Sunday, 6 March 2011
This picture must have been taken by my brother in law, or just possibly my father, but I think not. He didn't have any camera as technical as one with a date. If he had, it would never have been the right date. So there it is, a picture taken by my brother in law in 1985, or by my father at some completely different date.
My father often seemed to be the absent minded professor, he even looked like one. The younger generation used to call him Mr Magoo, which I felt was horribly cruel, but apt. I think he secretly liked it.
He used to love walking his dog along these cliffs especially if he could entice any of the rest of the family to go with him. He clearly did in this photo. It seems to be my nephew in the foreground and my niece is just disappearing down the footpath to the bottom of the cliffs. that was a favourite route for my sons and their cousins. the scramble down (and back up) was almost more fun than the beach itself, in spite of the joy of exploring rocky pools. Of course nowadays the path has been sanitised , paved and stepped. Fair enough really, I suppose. Even 25 years ago I felt I was taking my life in my hands as I scrambled down. The alternative was to take the road but it was, still is, much further - a sort of switchback. It took far too long and to young children seemed boring and tame.
The beach was a small cove really but with a few buildings, a pub, and a private house where Noel Coward lived for a time. A gorgeous place but I'm not at all sure I'd want to be quite so close to the sea. Maybe it's not so close as it looks from a distance. It's certainly been there a good few years.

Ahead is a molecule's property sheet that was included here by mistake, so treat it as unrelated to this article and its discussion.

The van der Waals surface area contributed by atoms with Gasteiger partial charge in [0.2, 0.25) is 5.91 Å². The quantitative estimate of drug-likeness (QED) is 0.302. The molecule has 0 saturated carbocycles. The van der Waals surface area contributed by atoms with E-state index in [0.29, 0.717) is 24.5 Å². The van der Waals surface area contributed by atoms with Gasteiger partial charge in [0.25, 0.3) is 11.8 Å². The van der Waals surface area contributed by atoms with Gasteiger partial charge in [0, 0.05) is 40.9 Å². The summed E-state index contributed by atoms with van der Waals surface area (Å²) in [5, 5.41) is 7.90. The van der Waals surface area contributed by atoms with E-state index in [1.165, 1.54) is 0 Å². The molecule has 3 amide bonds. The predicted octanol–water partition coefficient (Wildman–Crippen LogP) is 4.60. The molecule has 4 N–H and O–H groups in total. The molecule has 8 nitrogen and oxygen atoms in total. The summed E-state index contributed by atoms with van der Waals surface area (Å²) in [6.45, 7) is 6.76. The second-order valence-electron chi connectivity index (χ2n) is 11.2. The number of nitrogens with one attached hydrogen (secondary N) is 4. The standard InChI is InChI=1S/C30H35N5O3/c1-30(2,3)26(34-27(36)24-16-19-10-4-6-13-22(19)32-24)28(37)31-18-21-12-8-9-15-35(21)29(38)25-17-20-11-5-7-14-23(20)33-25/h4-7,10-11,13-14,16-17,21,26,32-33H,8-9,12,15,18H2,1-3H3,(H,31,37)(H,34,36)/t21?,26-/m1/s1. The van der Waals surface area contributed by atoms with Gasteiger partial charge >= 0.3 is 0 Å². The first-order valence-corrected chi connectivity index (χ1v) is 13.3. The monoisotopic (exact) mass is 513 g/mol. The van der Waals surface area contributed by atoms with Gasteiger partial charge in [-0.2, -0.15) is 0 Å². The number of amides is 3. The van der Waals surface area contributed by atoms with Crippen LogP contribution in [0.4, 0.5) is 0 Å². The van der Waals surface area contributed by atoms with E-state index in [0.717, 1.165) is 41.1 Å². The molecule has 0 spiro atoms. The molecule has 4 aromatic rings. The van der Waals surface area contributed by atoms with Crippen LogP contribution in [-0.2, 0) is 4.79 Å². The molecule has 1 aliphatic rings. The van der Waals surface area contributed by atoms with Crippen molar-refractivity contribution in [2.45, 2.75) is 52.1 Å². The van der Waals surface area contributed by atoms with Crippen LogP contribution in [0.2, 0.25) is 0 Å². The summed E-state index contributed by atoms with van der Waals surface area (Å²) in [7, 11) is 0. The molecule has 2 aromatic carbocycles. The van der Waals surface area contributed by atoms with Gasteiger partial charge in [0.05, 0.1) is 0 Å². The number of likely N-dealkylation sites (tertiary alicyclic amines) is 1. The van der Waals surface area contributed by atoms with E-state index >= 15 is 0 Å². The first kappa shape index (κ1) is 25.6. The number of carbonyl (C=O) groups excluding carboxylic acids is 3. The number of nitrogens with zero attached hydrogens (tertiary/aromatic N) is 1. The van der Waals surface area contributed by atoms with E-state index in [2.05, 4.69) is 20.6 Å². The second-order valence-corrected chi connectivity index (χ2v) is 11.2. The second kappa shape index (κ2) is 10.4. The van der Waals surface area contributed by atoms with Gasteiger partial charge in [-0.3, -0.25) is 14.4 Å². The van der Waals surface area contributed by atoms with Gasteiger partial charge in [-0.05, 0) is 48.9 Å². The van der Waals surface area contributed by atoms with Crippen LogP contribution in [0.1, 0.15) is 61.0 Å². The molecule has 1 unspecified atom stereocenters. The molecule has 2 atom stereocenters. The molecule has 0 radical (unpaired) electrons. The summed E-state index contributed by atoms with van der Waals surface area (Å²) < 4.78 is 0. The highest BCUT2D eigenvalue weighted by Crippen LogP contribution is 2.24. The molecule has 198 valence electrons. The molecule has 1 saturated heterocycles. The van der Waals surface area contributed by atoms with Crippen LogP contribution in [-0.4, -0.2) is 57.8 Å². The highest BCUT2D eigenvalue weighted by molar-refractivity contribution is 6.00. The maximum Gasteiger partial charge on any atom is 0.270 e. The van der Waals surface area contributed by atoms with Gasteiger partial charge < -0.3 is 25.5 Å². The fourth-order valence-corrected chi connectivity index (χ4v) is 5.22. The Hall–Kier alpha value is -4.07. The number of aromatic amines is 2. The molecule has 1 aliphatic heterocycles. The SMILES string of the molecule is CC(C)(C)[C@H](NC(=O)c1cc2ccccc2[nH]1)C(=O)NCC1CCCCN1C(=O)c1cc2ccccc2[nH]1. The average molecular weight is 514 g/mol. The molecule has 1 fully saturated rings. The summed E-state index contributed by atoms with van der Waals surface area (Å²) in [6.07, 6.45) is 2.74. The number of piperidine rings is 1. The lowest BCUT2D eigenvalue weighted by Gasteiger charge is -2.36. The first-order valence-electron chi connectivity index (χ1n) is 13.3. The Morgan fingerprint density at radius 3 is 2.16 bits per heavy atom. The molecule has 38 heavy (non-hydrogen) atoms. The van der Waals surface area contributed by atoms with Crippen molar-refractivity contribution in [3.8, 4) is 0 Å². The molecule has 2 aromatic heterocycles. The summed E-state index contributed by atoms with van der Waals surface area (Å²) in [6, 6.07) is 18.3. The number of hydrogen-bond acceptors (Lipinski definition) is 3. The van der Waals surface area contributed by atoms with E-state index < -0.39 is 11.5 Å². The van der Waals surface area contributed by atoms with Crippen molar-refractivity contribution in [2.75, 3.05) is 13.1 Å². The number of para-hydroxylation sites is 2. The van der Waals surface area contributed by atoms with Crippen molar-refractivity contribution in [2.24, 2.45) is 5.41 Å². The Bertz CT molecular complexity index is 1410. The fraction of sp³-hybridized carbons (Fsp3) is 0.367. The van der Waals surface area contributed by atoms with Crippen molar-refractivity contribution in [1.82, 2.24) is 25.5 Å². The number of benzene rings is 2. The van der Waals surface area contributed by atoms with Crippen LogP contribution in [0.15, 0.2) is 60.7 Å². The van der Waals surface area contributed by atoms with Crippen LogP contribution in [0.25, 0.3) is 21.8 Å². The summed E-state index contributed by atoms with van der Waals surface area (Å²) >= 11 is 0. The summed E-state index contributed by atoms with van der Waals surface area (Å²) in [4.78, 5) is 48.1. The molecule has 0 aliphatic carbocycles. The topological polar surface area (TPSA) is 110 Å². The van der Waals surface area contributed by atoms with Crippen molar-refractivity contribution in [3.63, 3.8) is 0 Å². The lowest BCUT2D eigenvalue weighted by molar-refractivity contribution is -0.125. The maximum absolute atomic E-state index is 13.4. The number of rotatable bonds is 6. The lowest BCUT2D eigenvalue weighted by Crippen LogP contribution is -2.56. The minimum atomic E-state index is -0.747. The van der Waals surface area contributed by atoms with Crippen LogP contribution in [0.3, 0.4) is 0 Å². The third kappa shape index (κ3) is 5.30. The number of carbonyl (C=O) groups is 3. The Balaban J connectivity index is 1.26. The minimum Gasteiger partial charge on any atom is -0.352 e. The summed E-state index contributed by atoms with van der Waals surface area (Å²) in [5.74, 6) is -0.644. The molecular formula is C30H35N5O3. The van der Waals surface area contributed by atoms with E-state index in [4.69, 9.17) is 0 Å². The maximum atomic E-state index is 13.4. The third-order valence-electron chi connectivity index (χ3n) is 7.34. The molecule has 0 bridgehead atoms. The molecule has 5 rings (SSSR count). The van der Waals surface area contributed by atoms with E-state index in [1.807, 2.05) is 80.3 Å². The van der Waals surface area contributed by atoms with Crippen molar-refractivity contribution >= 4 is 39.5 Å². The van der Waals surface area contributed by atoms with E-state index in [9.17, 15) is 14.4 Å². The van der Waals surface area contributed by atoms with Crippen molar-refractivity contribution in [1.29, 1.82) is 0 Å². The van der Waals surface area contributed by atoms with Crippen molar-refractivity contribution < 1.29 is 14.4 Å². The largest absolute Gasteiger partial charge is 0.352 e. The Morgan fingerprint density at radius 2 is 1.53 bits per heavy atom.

I've heard the cliffs, this winter, have suffered a lot, to the extent that great chunks are dropping off and threatening the safety of some houses. I don't know which houses are in danger - the ones at the top in danger of falling down, or the ones at the bottom in danger of being dropped on.
Another thing I heard a while ago was that weeds have changed the appearance of the white cliffs, making them look rather dirty. They were planning to clean those weeds off to make the chalk gleam as people expect. Now, of course, if lumps are dropping off, it may no longer be necessary. I would think the weeds would have a stabilising effect so I do wonder how wise it is to remove them. Maybe it has even been the result of the clean up that's caused the crumbling. Not that I noticed any cliffs looking brighter before the winter frosts.
The crumbling has always been a problem and I clearly remember the notices warning people to keep away from the edge. I don't recall anyone falling over but dogs chasing rabbits were always in danger. Thankfully, caution hasn't caused any fences to be erected all along the cliff. A fence would spoil the effect of the white cliffs every bit as much as they say the weeds do.